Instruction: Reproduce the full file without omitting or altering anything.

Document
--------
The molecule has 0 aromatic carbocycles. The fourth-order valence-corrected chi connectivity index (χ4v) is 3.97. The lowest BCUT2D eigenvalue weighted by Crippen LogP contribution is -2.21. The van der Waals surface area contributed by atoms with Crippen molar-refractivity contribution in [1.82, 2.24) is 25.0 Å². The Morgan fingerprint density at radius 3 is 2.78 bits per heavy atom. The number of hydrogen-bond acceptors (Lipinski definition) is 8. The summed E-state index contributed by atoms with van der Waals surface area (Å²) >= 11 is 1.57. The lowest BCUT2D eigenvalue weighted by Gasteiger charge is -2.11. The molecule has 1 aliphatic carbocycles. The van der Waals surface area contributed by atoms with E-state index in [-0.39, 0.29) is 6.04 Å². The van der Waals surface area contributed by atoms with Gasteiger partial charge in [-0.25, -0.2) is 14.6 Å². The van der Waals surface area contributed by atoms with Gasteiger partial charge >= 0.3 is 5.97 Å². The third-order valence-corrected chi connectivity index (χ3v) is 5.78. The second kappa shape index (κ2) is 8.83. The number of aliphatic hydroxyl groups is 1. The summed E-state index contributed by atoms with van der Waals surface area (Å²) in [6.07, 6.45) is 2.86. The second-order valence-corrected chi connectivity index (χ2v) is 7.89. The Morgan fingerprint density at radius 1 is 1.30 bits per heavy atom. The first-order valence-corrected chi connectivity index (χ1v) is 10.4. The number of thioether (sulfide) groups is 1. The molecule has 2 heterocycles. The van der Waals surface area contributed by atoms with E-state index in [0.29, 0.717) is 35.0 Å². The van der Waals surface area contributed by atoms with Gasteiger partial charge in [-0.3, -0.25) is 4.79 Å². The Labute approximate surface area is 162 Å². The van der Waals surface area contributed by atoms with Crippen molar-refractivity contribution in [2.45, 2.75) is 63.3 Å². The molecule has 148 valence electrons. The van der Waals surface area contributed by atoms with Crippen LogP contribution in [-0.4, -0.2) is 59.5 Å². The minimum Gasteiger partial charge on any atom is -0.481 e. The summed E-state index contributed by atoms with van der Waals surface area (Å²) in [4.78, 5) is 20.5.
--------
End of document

The molecule has 0 aromatic carbocycles. The fourth-order valence-corrected chi connectivity index (χ4v) is 3.97. The lowest BCUT2D eigenvalue weighted by Crippen LogP contribution is -2.21. The van der Waals surface area contributed by atoms with Crippen molar-refractivity contribution in [1.82, 2.24) is 25.0 Å². The Morgan fingerprint density at radius 3 is 2.78 bits per heavy atom. The number of hydrogen-bond acceptors (Lipinski definition) is 8. The summed E-state index contributed by atoms with van der Waals surface area (Å²) >= 11 is 1.57. The lowest BCUT2D eigenvalue weighted by Gasteiger charge is -2.11. The molecule has 1 aliphatic carbocycles. The van der Waals surface area contributed by atoms with E-state index in [-0.39, 0.29) is 6.04 Å². The van der Waals surface area contributed by atoms with Gasteiger partial charge in [-0.25, -0.2) is 14.6 Å². The van der Waals surface area contributed by atoms with Gasteiger partial charge >= 0.3 is 5.97 Å². The third-order valence-corrected chi connectivity index (χ3v) is 5.78. The second kappa shape index (κ2) is 8.83. The number of aliphatic hydroxyl groups is 1. The summed E-state index contributed by atoms with van der Waals surface area (Å²) in [6.07, 6.45) is 2.86. The second-order valence-corrected chi connectivity index (χ2v) is 7.89. The Morgan fingerprint density at radius 1 is 1.30 bits per heavy atom. The first-order valence-corrected chi connectivity index (χ1v) is 10.4. The number of thioether (sulfide) groups is 1. The molecule has 2 heterocycles. The van der Waals surface area contributed by atoms with E-state index in [0.29, 0.717) is 35.0 Å². The van der Waals surface area contributed by atoms with Gasteiger partial charge in [-0.3, -0.25) is 4.79 Å². The Labute approximate surface area is 162 Å². The van der Waals surface area contributed by atoms with Crippen molar-refractivity contribution in [2.45, 2.75) is 63.3 Å². The molecule has 148 valence electrons. The van der Waals surface area contributed by atoms with Crippen LogP contribution in [-0.4, -0.2) is 59.5 Å². The minimum Gasteiger partial charge on any atom is -0.481 e. The summed E-state index contributed by atoms with van der Waals surface area (Å²) in [4.78, 5) is 20.5.